The past few months have been a roller coaster for Grant Williams, but unfortunately for him, he’s earned his ticket on the ride. Inconsistent play, general hesitance at the three-point line, and a few rough moments in time have led to him falling out of the regular rotation.
“I was trying to jump inside-hand and try to smack it towards the corner because no one was there,” Williams said. “I was like, ‘time will fly, [the] clock will run…’ Even my head, if you look at it, my head was at Rudy’s elbow the entire time. It was funny.”
On what ended up being the game-deciding play, Williams stole a jump ball from Timberwolves big man Rudy Gobert. There was immediate outrage from the Minnesota sideline, as they believe the Celtics forward jumped early, but no call was made by the referees.
And on the play prior to that, Williams secured a key offensive board that led to the aforementioned jump ball. It was a game-winning sequence made by a player who has been through the wringer as of late, with both the fan wrath and lack of plain time as scars to show for it.
“I know Grant hasn’t had it easy,” Marcus Smart said. “It’s been a rough one for him. But I’m proud of him, and I’m glad that he’s on our team.”
Just a few short games ago, Williams went to the line at the end of a game against the Cleveland Cavaliers with a chance to tie it. Donovan Mitchell approached him, engaged in some smack talk, and Williams told him that he was going to nail both free throws.
He missed them both and the Celtics lost in overtime.
Before that soul-crushing moment, Williams was having his best game in weeks. He was 4-for-4 from behind the three-point line and shooting with the same confidence he displayed during last year’s postseason run. But in just a matter of seconds, it was all stripped away.
Against the Timberwolves on Tuesday night, the reverse happened. Williams had a fairly mediocre game before his clutch plays at the end of the night. He had a nice drive on Kyle Anderson, but that was the only shot he made. Williams went 0-for-3 from distance, pump-faked a few too many times, and let some Timberwolves players get by him too easily on defense. But this time around, a shaky performance was somewhat erased by two meaningful plays that preserved the win.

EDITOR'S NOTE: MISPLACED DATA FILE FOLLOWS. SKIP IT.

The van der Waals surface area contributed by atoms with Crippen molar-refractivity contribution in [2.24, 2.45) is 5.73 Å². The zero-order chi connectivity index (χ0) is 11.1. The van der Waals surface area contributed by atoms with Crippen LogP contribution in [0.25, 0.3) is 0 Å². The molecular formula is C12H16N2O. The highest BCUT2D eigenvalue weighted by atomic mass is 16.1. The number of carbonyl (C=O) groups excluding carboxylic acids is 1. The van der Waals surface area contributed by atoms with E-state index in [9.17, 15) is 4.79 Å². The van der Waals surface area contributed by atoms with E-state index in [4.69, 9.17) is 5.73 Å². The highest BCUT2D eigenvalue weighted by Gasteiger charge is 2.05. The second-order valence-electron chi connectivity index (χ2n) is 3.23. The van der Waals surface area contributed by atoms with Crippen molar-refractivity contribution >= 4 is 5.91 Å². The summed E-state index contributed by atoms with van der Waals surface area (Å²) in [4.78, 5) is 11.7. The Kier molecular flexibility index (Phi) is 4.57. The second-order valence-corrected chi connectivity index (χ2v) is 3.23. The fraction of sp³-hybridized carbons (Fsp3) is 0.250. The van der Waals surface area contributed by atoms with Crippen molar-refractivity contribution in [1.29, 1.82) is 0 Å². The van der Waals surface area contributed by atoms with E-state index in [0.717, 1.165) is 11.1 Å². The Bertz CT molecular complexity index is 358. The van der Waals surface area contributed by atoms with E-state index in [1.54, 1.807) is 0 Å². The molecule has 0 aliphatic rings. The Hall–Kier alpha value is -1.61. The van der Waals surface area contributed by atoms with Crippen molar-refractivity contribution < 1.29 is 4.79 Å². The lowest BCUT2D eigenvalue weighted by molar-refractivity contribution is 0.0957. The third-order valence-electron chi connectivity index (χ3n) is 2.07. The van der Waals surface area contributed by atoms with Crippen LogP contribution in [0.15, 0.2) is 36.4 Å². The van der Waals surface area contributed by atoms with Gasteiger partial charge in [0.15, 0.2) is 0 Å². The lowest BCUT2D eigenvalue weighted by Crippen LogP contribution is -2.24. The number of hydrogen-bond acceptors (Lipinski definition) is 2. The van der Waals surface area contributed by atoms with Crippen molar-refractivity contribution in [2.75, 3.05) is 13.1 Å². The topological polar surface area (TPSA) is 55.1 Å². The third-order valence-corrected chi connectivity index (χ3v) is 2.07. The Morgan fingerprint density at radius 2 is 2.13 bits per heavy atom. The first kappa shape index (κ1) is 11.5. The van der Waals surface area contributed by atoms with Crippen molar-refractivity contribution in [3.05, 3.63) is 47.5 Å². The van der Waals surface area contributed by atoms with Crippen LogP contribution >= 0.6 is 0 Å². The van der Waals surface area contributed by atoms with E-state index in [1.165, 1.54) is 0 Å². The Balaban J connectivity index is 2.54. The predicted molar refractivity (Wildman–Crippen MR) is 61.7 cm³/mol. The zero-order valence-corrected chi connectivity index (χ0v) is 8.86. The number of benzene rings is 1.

And maybe that’s the sort of confidence-boosting occurrence he needed to find his footing again.
“I try my best to false-front in a way,” Williams said. “It’s funny because I’ll be the first one off the bench [supporting everyone else] and high-fiving and everything. Teammates will be like, ‘we see you’re dying inside, but you’re doing your best to make sure that everyone else is taken care of.’”
For the first time in nearly two years, Williams has been picking up DNP-CDs. A player who was integral to the team’s incredible playoff run has fallen out of favor at times, but for the most part, he remains a beacon of light on the sidelines.
But the Celtics need more than a cheerleader on the sidelines. As detailed by CelticsBlog’s Bobby Manning, the inconsistent playing time is concerning for a player as important as Williams, especially considering the role he plays in the postseason.
At his best, he’s a versatile defender for the Celtics to throw at Giannis Antetokounmpo and Joel Embiid, a knock-down shooter who led the Celtics to victory in a Game 7 last year, and an on-court energy boost whenever he’s on the floor. Lately, he just hasn’t been at his best.
In order for him to get there, though, he needs to play through his mistakes. And while that may be ugly right now, it’s a necessary step if Boston wants to reach their ceiling. His performance against the Timberwolves was proof of that.